The Reverend Robert J. Fox (December 24, 1927 – November 26, 2009) was a priest of the Roman Catholic Diocese of Sioux Falls, SD and a prolific author.  Father Fox ministered in a number of rural parishes in South Dakota, including the parishes of Millbank, Hoven, Bristol, Waubay, Redfield, and Alexandria.  He was the Founder and Director of the national Fatima Family Apostolate and Youth for Fatima Pilgrimages as well as the editor of the Immaculate Heart Messenger. 

He was born in Watertown, South Dakota in 1927.  His father, Aloysius Fox, was a farmer.  Fox was raised in a religious family and developed a vocation at an early age.  After graduating from Watertown High School, Fox studied at St John’s University, a Benedictine liberal arts college in rural Minnesota, between 1947 and 1950.  Fox graduated from the St Paul Seminary in St. Paul, Minnesota in 1955.

After priestly ordination, Fox served as a parochial vicar in several parishes where some of his superiors suggested that he start working as a writer.  He started sending in letters and articles to Catholic publications and they were published.  He eventually became a weekly columnist for the National Catholic Register.

Fox became the pastor of St Anthony’s parish in Bristol, South Dakota in 1962.  He was the pastor in a number of parishes in South Dakota between 1961 and 1971. He became the pastor at St Bernard’s Church in Redfield, South Dakota in 1971.

In 1971, Cardinal John Wright, the Prefect for the Congregation of the Clergy asked him to write six books as part of the General Catechetical Directory.  Fox did so and started a prolific career with well over 50 books to his credit.  In 2005, he published an autobiography entitled: A Priest is a Priest Forever.

In thanksgiving for his work for the General Catechetical Directory, Fox built his first shrine to Our Lady of Fatima in Redfield in 1972.  He took his first pilgrimage group to the Shrine of Our Lady of Fatima in Portugal in 1974 and continued to do so for almost 30 years.

Fr. Fox gave talks at many conferences across the globe, appeared often on television, and produced a quarterly magazine, The Immaculate Heart Messenger.  He was also a frequent visitor to Russia for the purpose of evangelization, bringing message of Fatima to many Christians in that country.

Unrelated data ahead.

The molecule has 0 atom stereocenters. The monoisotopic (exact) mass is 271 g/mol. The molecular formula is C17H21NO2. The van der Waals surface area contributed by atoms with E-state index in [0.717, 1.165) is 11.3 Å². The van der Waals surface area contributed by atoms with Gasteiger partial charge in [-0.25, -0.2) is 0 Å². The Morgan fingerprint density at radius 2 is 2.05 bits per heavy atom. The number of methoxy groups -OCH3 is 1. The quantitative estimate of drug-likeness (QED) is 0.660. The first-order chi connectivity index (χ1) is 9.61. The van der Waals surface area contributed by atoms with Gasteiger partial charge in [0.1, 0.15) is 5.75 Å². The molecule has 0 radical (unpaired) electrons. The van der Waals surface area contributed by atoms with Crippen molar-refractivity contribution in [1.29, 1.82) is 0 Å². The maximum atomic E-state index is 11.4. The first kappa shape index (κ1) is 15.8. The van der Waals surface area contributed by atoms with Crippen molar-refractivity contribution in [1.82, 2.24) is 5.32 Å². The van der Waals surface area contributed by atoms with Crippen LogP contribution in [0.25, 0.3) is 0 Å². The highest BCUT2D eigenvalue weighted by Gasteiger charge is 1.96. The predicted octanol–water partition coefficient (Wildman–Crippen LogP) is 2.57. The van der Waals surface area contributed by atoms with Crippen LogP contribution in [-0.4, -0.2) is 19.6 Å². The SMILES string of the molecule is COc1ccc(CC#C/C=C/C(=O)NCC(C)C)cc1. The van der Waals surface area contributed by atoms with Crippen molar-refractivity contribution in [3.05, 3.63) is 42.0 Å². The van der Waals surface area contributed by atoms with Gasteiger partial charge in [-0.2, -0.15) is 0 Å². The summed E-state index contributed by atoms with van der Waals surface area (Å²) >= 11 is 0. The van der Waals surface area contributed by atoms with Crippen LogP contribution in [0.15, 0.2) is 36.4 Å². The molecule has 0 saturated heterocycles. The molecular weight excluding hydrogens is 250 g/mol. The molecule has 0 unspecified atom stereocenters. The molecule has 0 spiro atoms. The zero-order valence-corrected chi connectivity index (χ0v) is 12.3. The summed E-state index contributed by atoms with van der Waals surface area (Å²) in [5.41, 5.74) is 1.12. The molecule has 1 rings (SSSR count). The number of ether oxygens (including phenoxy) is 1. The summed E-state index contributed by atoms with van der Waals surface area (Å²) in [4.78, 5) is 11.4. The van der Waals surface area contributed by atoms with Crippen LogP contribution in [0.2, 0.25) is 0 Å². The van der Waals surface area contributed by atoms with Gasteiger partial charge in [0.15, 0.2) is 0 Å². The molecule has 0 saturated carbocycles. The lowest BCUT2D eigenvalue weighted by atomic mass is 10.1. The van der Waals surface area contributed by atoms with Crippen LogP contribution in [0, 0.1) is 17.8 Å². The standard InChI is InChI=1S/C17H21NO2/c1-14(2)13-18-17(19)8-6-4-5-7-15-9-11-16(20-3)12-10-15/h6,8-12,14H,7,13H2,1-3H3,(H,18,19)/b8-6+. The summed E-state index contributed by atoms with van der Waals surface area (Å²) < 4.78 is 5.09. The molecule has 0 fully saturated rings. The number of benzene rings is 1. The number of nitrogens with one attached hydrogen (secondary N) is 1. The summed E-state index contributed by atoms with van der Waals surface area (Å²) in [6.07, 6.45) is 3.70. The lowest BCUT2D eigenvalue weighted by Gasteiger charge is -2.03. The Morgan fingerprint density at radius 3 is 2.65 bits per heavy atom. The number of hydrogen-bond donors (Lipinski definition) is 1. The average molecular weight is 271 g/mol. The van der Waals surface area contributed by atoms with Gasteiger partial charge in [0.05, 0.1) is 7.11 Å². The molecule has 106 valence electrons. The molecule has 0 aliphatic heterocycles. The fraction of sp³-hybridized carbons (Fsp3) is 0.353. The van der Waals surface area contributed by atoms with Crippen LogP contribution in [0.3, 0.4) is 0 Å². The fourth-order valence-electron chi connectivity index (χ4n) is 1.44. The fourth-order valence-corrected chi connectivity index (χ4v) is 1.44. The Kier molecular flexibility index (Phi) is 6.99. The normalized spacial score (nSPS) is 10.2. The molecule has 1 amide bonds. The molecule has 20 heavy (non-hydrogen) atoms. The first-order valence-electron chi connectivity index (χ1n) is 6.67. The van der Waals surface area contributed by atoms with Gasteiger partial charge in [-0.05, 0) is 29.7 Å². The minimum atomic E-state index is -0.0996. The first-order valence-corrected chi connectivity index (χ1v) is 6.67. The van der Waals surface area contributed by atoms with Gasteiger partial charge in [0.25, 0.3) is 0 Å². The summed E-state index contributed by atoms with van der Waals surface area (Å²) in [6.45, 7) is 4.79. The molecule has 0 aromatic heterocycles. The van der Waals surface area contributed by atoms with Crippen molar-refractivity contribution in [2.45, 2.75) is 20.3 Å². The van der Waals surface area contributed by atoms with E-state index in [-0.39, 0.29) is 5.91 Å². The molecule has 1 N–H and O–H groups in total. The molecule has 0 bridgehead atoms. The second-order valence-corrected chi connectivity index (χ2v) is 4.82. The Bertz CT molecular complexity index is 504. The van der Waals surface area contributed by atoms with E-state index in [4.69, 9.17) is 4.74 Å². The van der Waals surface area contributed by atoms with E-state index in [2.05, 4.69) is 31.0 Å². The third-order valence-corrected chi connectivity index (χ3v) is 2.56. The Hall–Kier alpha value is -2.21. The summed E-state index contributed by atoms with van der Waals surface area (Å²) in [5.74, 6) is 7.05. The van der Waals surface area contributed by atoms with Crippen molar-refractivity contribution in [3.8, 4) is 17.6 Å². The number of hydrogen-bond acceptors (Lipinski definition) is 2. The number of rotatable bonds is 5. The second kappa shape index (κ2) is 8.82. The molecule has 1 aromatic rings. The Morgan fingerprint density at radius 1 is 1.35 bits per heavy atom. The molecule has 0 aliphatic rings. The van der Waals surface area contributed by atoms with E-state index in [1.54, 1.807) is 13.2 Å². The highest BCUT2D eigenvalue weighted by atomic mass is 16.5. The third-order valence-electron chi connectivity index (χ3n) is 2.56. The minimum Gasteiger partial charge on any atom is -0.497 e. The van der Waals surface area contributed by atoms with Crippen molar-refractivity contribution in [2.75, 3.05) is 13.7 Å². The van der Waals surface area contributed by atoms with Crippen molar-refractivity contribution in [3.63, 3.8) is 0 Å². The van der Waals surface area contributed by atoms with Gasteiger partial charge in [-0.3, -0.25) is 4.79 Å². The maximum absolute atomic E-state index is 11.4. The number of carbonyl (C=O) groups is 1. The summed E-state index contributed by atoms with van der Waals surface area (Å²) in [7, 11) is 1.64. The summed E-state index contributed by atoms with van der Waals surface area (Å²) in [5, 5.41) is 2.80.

Among Fr. Fox’s numerous television and radio appearances are several Mother Angelica Live Shows; an appearance on Johnette Benkovic’s The Abundant Life; EWTN Doug Keck’s Bookmark; Daily Mass; WEWN shortwave radio and Sirius Satellite Radio and Relevant Radio.

Prayer had always been first and foremost in his life and often he faithfully fulfilled the 81-day novena which is composed of nine nine-day novenas, in which one prays the Rosary Novena three times (27 days) in request, three times (another 27 days) in adoration, and three more times (final 27 days) in thanksgiving. It was a novena from ancient Catholic traditions he learned while a teenager.

Fr. Fox was responsible for having built four shrines to the Virgin Mary under her title of Our Lady of Fatima since 1972: the second at Immaculate Conception Church in Waubay, SD, the third at St. Mary of Mercy Church in Alexandria, SD, and the fourth at the new headquarters of the Fatima Family Apostolate in Hanceville, Alabama.

He began the Fatima Family Apostolate in 1986 and has been the director of the apostolate since then, as well as the editor of its newsletter.  In 1987, he began the first National Marian Congress in Alexandria, South Dakota.  In June of each year the conference would attract an average attendance of 8,000.  The last Marian Congress in Alexandria was held the weekend of June 13, 2003.  Fr. Fox celebrated his Golden Anniversary of Priesthood (50 years) in 2005.

After his retirement, Fr. Fox moved to Hanceville, Alabama, where he celebrated daily Mass at the Shrine of the Most Blessed Sacrament, which is part of Our Lady of the Angels Monastery.  He took with him the Fatima Family Apostolate he founded in Alexandria, SD, firmly reestablishing it in Hanceville, Alabama, only 8 miles from the now famous Shrine of the Most Blessed Sacrament.

Father Fox died in the early afternoon of Thanksgiving Day, November 26, 2009.